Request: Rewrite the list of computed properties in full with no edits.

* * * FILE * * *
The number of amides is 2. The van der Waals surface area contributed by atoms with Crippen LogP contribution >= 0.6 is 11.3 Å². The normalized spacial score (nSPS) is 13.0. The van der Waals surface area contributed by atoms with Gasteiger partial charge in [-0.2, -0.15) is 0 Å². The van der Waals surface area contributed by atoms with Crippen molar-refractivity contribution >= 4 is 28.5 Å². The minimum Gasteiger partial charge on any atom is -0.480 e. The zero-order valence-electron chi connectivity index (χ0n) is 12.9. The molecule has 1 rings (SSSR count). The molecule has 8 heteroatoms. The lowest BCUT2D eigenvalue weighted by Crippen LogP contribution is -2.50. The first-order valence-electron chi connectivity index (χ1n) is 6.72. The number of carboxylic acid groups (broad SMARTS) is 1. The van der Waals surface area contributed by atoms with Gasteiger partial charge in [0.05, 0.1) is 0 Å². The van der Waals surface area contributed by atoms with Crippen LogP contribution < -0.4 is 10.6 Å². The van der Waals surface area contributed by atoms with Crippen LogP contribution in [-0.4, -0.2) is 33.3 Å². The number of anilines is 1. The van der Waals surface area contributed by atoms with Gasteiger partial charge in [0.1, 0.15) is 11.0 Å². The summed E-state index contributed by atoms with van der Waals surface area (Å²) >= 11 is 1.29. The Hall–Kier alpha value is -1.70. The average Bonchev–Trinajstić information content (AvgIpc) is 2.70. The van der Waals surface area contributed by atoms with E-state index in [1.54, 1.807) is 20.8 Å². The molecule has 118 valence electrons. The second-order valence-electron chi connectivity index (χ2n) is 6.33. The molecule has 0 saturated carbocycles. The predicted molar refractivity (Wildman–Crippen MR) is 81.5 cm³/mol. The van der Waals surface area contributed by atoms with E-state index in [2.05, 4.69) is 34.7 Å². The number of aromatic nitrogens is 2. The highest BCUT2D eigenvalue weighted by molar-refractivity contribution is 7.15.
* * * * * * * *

The number of amides is 2. The van der Waals surface area contributed by atoms with Crippen LogP contribution >= 0.6 is 11.3 Å². The normalized spacial score (nSPS) is 13.0. The van der Waals surface area contributed by atoms with Gasteiger partial charge in [-0.2, -0.15) is 0 Å². The van der Waals surface area contributed by atoms with Crippen molar-refractivity contribution >= 4 is 28.5 Å². The minimum Gasteiger partial charge on any atom is -0.480 e. The zero-order valence-electron chi connectivity index (χ0n) is 12.9. The molecule has 1 rings (SSSR count). The molecule has 8 heteroatoms. The lowest BCUT2D eigenvalue weighted by Crippen LogP contribution is -2.50. The first-order valence-electron chi connectivity index (χ1n) is 6.72. The number of carboxylic acid groups (broad SMARTS) is 1. The van der Waals surface area contributed by atoms with Gasteiger partial charge in [0.05, 0.1) is 0 Å². The van der Waals surface area contributed by atoms with Crippen LogP contribution < -0.4 is 10.6 Å². The van der Waals surface area contributed by atoms with Crippen LogP contribution in [-0.4, -0.2) is 33.3 Å². The number of anilines is 1. The van der Waals surface area contributed by atoms with Gasteiger partial charge in [0.1, 0.15) is 11.0 Å². The summed E-state index contributed by atoms with van der Waals surface area (Å²) >= 11 is 1.29. The Hall–Kier alpha value is -1.70. The average Bonchev–Trinajstić information content (AvgIpc) is 2.70. The van der Waals surface area contributed by atoms with E-state index in [1.54, 1.807) is 20.8 Å². The molecule has 118 valence electrons. The second-order valence-electron chi connectivity index (χ2n) is 6.33. The molecule has 0 saturated carbocycles. The predicted molar refractivity (Wildman–Crippen MR) is 81.5 cm³/mol. The van der Waals surface area contributed by atoms with E-state index in [2.05, 4.69) is 34.7 Å². The number of aromatic nitrogens is 2. The highest BCUT2D eigenvalue weighted by molar-refractivity contribution is 7.15.